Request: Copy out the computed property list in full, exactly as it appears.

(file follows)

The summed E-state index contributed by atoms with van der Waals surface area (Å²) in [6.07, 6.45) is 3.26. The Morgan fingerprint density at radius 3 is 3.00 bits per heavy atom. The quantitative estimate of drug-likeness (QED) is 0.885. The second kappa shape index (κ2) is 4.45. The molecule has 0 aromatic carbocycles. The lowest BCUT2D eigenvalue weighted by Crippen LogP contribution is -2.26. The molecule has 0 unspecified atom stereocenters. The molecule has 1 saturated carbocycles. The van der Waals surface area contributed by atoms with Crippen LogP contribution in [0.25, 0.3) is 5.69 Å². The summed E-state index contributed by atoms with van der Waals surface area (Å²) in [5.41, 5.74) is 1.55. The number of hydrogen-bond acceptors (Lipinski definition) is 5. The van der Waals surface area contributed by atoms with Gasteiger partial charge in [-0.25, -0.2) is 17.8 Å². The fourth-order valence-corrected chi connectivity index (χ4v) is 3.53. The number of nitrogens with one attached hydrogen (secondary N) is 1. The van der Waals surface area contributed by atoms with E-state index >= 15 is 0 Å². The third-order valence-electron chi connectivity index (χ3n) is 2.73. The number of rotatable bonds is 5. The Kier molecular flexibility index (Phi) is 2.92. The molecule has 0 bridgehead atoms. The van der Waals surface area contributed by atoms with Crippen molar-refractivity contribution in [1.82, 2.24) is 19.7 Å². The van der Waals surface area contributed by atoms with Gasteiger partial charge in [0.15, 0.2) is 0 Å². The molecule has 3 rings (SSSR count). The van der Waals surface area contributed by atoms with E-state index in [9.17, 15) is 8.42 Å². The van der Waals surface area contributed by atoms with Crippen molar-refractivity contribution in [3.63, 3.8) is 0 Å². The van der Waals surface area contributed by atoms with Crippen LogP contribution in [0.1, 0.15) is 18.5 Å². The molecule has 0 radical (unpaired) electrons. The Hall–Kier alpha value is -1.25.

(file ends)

The summed E-state index contributed by atoms with van der Waals surface area (Å²) in [6.07, 6.45) is 3.26. The Morgan fingerprint density at radius 3 is 3.00 bits per heavy atom. The quantitative estimate of drug-likeness (QED) is 0.885. The second kappa shape index (κ2) is 4.45. The molecule has 0 aromatic carbocycles. The lowest BCUT2D eigenvalue weighted by Crippen LogP contribution is -2.26. The molecule has 0 unspecified atom stereocenters. The molecule has 1 saturated carbocycles. The van der Waals surface area contributed by atoms with Crippen LogP contribution in [0.25, 0.3) is 5.69 Å². The summed E-state index contributed by atoms with van der Waals surface area (Å²) in [5.41, 5.74) is 1.55. The number of hydrogen-bond acceptors (Lipinski definition) is 5. The van der Waals surface area contributed by atoms with Gasteiger partial charge in [-0.25, -0.2) is 17.8 Å². The fourth-order valence-corrected chi connectivity index (χ4v) is 3.53. The number of nitrogens with one attached hydrogen (secondary N) is 1. The van der Waals surface area contributed by atoms with E-state index >= 15 is 0 Å². The third-order valence-electron chi connectivity index (χ3n) is 2.73. The number of rotatable bonds is 5. The Kier molecular flexibility index (Phi) is 2.92. The molecule has 0 bridgehead atoms. The van der Waals surface area contributed by atoms with Crippen molar-refractivity contribution in [1.82, 2.24) is 19.7 Å². The van der Waals surface area contributed by atoms with Gasteiger partial charge in [0.15, 0.2) is 0 Å². The molecule has 3 rings (SSSR count). The van der Waals surface area contributed by atoms with E-state index in [9.17, 15) is 8.42 Å². The van der Waals surface area contributed by atoms with Crippen molar-refractivity contribution in [3.63, 3.8) is 0 Å². The van der Waals surface area contributed by atoms with Crippen LogP contribution in [0.1, 0.15) is 18.5 Å². The molecule has 0 radical (unpaired) electrons. The Hall–Kier alpha value is -1.25.